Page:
The idea of "you could somehow mark some words on the text, and those words would automatically be transformed into tags" is brilliant. No program that I know implements that. CamelCase is a way of hyperlinking, but this is different (tagging is not exactly hyperlinking) right?
Yeah, indeed i used wikis' CamelCase only as an example of hyperlinking. I personally don't like CamelCase, because it just works well with expressions, so all your notes' titles end up LookingLikeThis. For me the ideal would be indicating the tags on a note by writing the words between brackets or such.
But it is, like you said, totally different from hyperlinking articles/notes, because on wikis, the CamelCase or Brackets point to a title of another article. Here, they are indicating a tag. So, you are writing, and you want to file the note using a tag whose word appears on the note body, so you put the word between brackets beforehand, instead of having to type the word again on the tag fieldline.
And also, and i think this is just what you have grasped, you could make it the other way around, having the software to scan the notes' text for expressions that match existing tags, and hyperlinking these words on the fly. So you are viewing a note that has the word 'math' on it, but its tagged with other expressions. But you have tagged other items with the tag 'math', so the word is hyperlinked. One click leads you to a list of all the entries tagged 'math'.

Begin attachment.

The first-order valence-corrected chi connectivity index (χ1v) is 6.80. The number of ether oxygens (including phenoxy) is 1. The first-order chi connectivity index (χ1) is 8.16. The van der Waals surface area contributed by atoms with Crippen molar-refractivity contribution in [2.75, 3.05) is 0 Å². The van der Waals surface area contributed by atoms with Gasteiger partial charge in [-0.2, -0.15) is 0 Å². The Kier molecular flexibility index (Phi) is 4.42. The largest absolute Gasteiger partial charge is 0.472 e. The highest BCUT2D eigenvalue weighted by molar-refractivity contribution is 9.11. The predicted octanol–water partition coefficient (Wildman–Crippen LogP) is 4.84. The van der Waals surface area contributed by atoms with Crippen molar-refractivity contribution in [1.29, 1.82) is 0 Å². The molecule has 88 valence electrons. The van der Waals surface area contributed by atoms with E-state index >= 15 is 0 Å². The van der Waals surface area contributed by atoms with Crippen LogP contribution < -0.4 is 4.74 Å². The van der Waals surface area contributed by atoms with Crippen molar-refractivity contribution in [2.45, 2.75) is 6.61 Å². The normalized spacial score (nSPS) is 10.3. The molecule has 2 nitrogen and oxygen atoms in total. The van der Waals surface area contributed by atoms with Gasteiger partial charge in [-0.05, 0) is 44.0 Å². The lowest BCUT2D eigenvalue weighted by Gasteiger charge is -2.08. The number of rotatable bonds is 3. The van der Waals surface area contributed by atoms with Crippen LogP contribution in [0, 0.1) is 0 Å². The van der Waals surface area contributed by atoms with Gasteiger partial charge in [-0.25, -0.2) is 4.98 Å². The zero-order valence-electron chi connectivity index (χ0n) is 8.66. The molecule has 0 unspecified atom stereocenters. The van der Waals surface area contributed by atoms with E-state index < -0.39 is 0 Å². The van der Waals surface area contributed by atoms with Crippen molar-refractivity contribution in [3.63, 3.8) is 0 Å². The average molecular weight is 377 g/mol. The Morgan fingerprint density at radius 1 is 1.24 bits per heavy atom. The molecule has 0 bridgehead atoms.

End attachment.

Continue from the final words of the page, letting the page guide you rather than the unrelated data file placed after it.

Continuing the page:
This is a way of implementing effortless linking, which is one of the things that drive me away from wikis. I don't like wikis because, despite the fact that many of the notes i want to file don't need a title (!), it is a system based on linking. It is easy linking with brackets or camelcase and such, but every note will be mainly acessible via hiperlinks. The more you hiperlink to it, the more accessible it is. This is good if you are building a closed reference system, but it is not if you want a software to use as a general knowledge base for your life. It's like: "oh my god, thats such an interesting article i've just found on the web, let me add to my wiki! but wait, from where will i link to it? It is about the fact that Microsoft Zune adds DRM even to garage recordings! Will i link from my 'Zune' article (considering that i've done one),or from the 'Microsoft' one, or 'Gadget', from 'DRM', or from 'Copyright'? Ok, i'd better link from all of them, let me go from each one of these places and link it, so i'm sure i'll find it back
Of course it is not practical, because on real life we need places (tags and its intersections) which relate directly to our mind concepts about stuff, so we can quickly drop information in. That's why i don't believe on TiddlyWiki
, and ConnectedText
. Connected Text has been from 1.3 to 2.0 since i last tested it, but it is still a wiki, i don't think i'll use it.
Another way (maybe better?) of having effortless links with tagged information, is just like del.icio.us does it. If you are listing your bookmarks with the 'tech' tag, you also see the 'related tags', as the system counts what other tags are more common among the items with the 'tech' tag. And you can even intersect on the fly with that tag, by clicking the '+' sign.